Angkor Wat

Travel Guide: Explore Angkor Thom, the Ancient City of Temples 

Angkor Thom is one of the most breath-taking scenes you could ever wish to see. Located in north-western Cambodia, this temple complex will surely surprise you. The site spans 400 kilometres squared and became a world heritage site in 1992. Angkor Thom translates to ‘large city’, suitably named as it is the world’s largest religious structure by land area. This ancient city was built in the early 12th century under the rule of King Suryavarman II. Over one thousand buildings are scattered throughout the site, including 72 large temples and hundreds of smaller ones. The country of Cambodia is rich with history, the temples of Angkor Wat being only a small portion of it. 

Early History of Angkor Thom

Entrance to Angkor Wat
Credit: Viator

Angkor Thom is thought to have been the largest preindustrial city in the world. Archaeologists determined that the city had a population of near a million at the height of the Khmer Empire. The size of the city is said to be close to what Los Angeles is today. It was constructed in a way that glorified the then king, as well as the gods. The city was the capital of the empire from the 12th Century. Before that Mahendraparvata was the capital of the empire though it was short-lived. The empire lasted from the 9th to the 15th century. Evidence suggests that the Khmer Empire was one of the most sophisticated and prosperous kingdoms in Southeast Asia. Spreading across over 1,000 kilometres squared, it was also a large Empire. 

Countries that were a part of the empire include present day Cambodia, Laos, Thailand and southern Vietnam. Records show that in 1431 armies of the Thai state captured and pillaged the city and left it half abandoned. Chinese records show that the city of Angkor was still thriving in the late 13th Century. However, the next first hand account was in the 1th Century. That account stated that the city had been abandoned. All that was left of the city were the ruins of what was once the most magnificent capital in Asia. Of all the buildings in the city most of the focus has been on Angkor Wat. This focus has been due to Buddhist monks taking care of the structure. Due to this, the temple has become a very important Southeast Asian pilgrimage site.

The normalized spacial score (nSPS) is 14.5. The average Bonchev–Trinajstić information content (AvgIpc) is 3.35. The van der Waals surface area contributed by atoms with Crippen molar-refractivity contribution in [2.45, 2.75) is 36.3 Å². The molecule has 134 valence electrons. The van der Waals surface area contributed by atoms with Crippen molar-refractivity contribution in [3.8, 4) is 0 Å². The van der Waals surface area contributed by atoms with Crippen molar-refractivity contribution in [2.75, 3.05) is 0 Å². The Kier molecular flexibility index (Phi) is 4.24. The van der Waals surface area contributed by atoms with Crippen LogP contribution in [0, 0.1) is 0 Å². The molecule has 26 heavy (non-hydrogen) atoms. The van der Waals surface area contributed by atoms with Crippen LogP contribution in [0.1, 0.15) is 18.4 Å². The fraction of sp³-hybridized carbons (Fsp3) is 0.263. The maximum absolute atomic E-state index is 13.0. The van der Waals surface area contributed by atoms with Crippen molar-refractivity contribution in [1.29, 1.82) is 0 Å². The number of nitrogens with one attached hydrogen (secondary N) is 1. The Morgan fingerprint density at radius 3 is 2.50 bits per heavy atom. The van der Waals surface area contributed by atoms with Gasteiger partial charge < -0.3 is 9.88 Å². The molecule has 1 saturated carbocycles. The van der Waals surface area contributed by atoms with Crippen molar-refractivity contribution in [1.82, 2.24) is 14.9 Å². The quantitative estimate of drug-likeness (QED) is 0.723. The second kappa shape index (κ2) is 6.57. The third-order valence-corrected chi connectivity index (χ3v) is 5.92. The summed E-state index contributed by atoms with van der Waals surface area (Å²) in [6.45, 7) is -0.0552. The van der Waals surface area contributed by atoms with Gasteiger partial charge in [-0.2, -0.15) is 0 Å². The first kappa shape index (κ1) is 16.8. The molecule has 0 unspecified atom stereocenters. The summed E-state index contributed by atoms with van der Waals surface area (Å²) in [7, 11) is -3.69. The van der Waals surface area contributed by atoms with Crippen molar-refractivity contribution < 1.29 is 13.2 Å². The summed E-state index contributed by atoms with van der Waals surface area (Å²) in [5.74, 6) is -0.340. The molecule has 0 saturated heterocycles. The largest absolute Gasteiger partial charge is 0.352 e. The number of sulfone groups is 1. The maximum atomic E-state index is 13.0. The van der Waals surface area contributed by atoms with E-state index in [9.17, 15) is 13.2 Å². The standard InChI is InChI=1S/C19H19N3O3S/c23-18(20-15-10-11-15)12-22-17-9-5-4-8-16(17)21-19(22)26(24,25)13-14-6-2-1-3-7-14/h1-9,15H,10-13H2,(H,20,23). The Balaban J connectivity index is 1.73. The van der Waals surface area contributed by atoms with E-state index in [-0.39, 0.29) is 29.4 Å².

Historical Interest in Angkor Thom

Drawing of Angkor Wat by Henri Mouhot
Credit: TheCollector

The site has also been of great interest to the Western population. The French colonial regime deemed Angkor a site of great interest in 1863. Later on, in the first half of the 20th Century, the government sponsored the French School of the Far East. This allowed comprehensive research to be done on the site. The majority of information we have on Angkor is from the research carried out by this group. The archaeologists  who were a part of this group also completed a partial reconstruction of parts of the site.